Apparently there’s a reason teachers write on the board while they teach instead of having everything already up there – it keeps students engaged. Look for more courses to adopt this Khan Academy presentation style.
Humanities have been the “weak link” in open education for institutions that are offering any type of certification or credit due to the reliance on human graders (which have both cost and variable quality issues). As institutions look to broaden their offerings and attract more women and less technical students, their courses will need to include courses covering the full spectrum of what is offered to students on campus.
Personalization and Individualized Learning
Just as this has become a focus in the K-12 universe, online offerings will use the feedback they receive from students (such as which questions they answer correctly on quizzes and which modalities they prefer) to adapt the flow of courses for the individual student. For example, if a student takes a quiz and does not correctly answer a few computational questions, they may be directed to a remedial lesson after the quiz while a learner who answers the questions correctly may be advanced to the next subject.
More Courses from Nontraditional Sources
There is already a wealth of online educational resources being generated outside of colleges and universities, from Google teaching developers how to use their APIs to chefs teaching aspiring cooks how to perfect a souffle. The breadth of these offerings will continue to grow in the future, whether it is hobbyists posting their how-tos on YouTube or companies training people how to utilize their products or niche aggregators building up destination sites on specific subjects such as crafts or gardening.
Reigning in Openness
While MOOCs have an open door policy, the emergence of SPOCs (Small Private Online Courses), HOOCs (Hybrid Open Online Courses) and other formats that leverage online and open courseware cannot be ignored. There is still a level of discomfort with decoupling instruction from instructors and offerings that use the best of open and online while including instructors, admissions prerequisites and other more traditional classroom elements.
Leveling the Playing Field
Before the advent of open online education, attaining mastery of different skills and disciplines was limited to those with the time, resources and access to attend classes in person and pay the tuition or fees for degrees and certifications. With MOOCs and other online offerings growing in availability, diversity and acceptance, there may already be a revolution in the works.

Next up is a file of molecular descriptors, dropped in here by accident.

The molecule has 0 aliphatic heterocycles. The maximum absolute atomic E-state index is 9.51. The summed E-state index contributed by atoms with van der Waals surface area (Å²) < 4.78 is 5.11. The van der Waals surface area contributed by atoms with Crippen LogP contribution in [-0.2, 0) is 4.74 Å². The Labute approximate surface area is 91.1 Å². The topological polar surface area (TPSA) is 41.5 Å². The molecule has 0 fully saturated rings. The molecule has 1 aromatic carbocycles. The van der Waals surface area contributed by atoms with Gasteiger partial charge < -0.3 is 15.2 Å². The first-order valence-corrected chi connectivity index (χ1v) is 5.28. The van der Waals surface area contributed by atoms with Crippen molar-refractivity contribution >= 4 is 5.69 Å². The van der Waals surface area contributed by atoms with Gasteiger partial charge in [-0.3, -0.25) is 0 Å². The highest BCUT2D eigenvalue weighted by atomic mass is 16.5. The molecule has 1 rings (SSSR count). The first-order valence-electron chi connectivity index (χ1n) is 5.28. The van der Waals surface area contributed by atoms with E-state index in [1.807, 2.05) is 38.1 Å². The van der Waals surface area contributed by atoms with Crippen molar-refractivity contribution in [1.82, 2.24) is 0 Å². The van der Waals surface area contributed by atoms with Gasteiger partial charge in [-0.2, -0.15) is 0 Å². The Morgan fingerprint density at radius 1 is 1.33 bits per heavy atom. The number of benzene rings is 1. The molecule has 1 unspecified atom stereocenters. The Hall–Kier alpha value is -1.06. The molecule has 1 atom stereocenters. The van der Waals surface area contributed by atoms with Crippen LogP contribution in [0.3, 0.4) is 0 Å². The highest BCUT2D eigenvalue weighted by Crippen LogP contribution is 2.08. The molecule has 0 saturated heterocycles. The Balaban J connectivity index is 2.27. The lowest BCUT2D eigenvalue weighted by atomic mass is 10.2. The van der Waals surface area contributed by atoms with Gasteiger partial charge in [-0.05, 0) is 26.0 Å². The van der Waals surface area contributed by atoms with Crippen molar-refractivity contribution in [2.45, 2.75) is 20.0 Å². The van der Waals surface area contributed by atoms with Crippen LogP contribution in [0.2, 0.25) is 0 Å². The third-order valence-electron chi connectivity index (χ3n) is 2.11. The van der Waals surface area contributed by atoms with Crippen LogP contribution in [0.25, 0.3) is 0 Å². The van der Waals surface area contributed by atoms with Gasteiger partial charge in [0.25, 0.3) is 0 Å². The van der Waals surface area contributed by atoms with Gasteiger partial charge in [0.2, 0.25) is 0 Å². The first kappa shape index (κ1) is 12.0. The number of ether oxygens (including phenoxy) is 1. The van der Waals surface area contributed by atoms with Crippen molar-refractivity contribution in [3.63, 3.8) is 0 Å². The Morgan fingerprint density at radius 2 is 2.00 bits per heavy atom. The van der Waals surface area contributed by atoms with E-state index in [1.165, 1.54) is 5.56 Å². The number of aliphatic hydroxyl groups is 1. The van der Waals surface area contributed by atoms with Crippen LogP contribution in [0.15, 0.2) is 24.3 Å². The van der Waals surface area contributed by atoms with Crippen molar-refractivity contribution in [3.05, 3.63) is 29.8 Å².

Enabling learners to study what they want, when they want and where they want, online open education creates a world where individuals can advance more quickly through the ranks of their current professions by continuing their education without dropping out of the workforce to go back to school or spending their nights and weekends attending classes at a local college. This allows workers to continually expand their knowledge, improve the quality of their work and provide more value to their employers.
Just as many firms today look for an MBA or some other post-graduate certification to validate an employee’s readiness for a more senior role, this may be replaced or augmented by individuals presenting proof that they have completed courses online at little to no cost. Likewise employers may leverage these offerings by encouraging their employees to complete specific courses or even facilitating this themselves in a SPOC setting.
For those unsatisfied with their current fields and longing to pivot into a new career, open online education presents a unique opportunity to explore new areas without any risk or expense. By taking courses online potential job-switchers can both properly gauge their interest in a new area as well as measure their proficiency and aptitude in a new discipline before making the transition. And, assuming they do decide to make the leap, job seekers in a new area can bolster their credentials and tell a richer story to potential employers by completing courses relevant to their new industry.
Regardless of the motivation, online open education is creating a world where everyone has the opportunity to increase their expertise, bolster their resume or “scratch the itch” to explore something new. With offerings from the best colleges and universities in the world available alongside very specific training from subject matter experts in practical skills, aspiring learners will be able to educate themselves in just about anything.